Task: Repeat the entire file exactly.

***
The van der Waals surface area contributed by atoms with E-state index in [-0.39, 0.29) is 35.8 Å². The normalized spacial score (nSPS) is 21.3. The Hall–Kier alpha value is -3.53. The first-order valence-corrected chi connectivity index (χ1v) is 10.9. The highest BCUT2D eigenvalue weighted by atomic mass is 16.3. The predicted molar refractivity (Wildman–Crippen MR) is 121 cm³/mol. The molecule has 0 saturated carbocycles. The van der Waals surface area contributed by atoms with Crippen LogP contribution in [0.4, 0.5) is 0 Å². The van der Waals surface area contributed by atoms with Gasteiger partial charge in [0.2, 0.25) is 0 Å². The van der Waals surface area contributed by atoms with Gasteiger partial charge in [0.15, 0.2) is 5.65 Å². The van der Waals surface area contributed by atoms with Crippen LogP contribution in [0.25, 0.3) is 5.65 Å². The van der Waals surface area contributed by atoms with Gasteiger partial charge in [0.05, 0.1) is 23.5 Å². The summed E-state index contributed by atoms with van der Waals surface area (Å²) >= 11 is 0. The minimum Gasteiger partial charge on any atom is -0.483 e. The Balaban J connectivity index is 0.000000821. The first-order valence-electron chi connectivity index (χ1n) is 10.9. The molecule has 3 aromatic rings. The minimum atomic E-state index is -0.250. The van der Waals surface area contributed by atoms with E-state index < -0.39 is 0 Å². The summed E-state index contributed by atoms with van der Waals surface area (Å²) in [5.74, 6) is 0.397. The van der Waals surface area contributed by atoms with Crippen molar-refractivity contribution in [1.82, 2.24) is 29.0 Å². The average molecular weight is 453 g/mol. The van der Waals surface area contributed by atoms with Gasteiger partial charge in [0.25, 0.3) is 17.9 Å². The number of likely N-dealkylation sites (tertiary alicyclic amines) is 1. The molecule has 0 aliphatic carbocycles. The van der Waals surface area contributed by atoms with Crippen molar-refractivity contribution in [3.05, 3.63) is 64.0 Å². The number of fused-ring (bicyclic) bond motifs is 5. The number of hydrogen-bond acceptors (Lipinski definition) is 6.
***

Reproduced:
The van der Waals surface area contributed by atoms with E-state index in [-0.39, 0.29) is 35.8 Å². The normalized spacial score (nSPS) is 21.3. The Hall–Kier alpha value is -3.53. The first-order valence-corrected chi connectivity index (χ1v) is 10.9. The highest BCUT2D eigenvalue weighted by atomic mass is 16.3. The predicted molar refractivity (Wildman–Crippen MR) is 121 cm³/mol. The molecule has 0 saturated carbocycles. The van der Waals surface area contributed by atoms with Crippen LogP contribution in [0.4, 0.5) is 0 Å². The van der Waals surface area contributed by atoms with Gasteiger partial charge in [0.2, 0.25) is 0 Å². The van der Waals surface area contributed by atoms with Gasteiger partial charge in [0.15, 0.2) is 5.65 Å². The van der Waals surface area contributed by atoms with Crippen LogP contribution in [0.25, 0.3) is 5.65 Å². The van der Waals surface area contributed by atoms with Gasteiger partial charge in [0.05, 0.1) is 23.5 Å². The summed E-state index contributed by atoms with van der Waals surface area (Å²) >= 11 is 0. The minimum Gasteiger partial charge on any atom is -0.483 e. The Balaban J connectivity index is 0.000000821. The first-order valence-electron chi connectivity index (χ1n) is 10.9. The molecule has 3 aromatic rings. The minimum atomic E-state index is -0.250. The van der Waals surface area contributed by atoms with E-state index < -0.39 is 0 Å². The summed E-state index contributed by atoms with van der Waals surface area (Å²) in [5.74, 6) is 0.397. The van der Waals surface area contributed by atoms with Crippen molar-refractivity contribution in [1.82, 2.24) is 29.0 Å². The average molecular weight is 453 g/mol. The van der Waals surface area contributed by atoms with Gasteiger partial charge in [0.25, 0.3) is 17.9 Å². The number of likely N-dealkylation sites (tertiary alicyclic amines) is 1. The molecule has 0 aliphatic carbocycles. The van der Waals surface area contributed by atoms with Crippen molar-refractivity contribution in [3.05, 3.63) is 64.0 Å². The number of fused-ring (bicyclic) bond motifs is 5. The number of hydrogen-bond acceptors (Lipinski definition) is 6.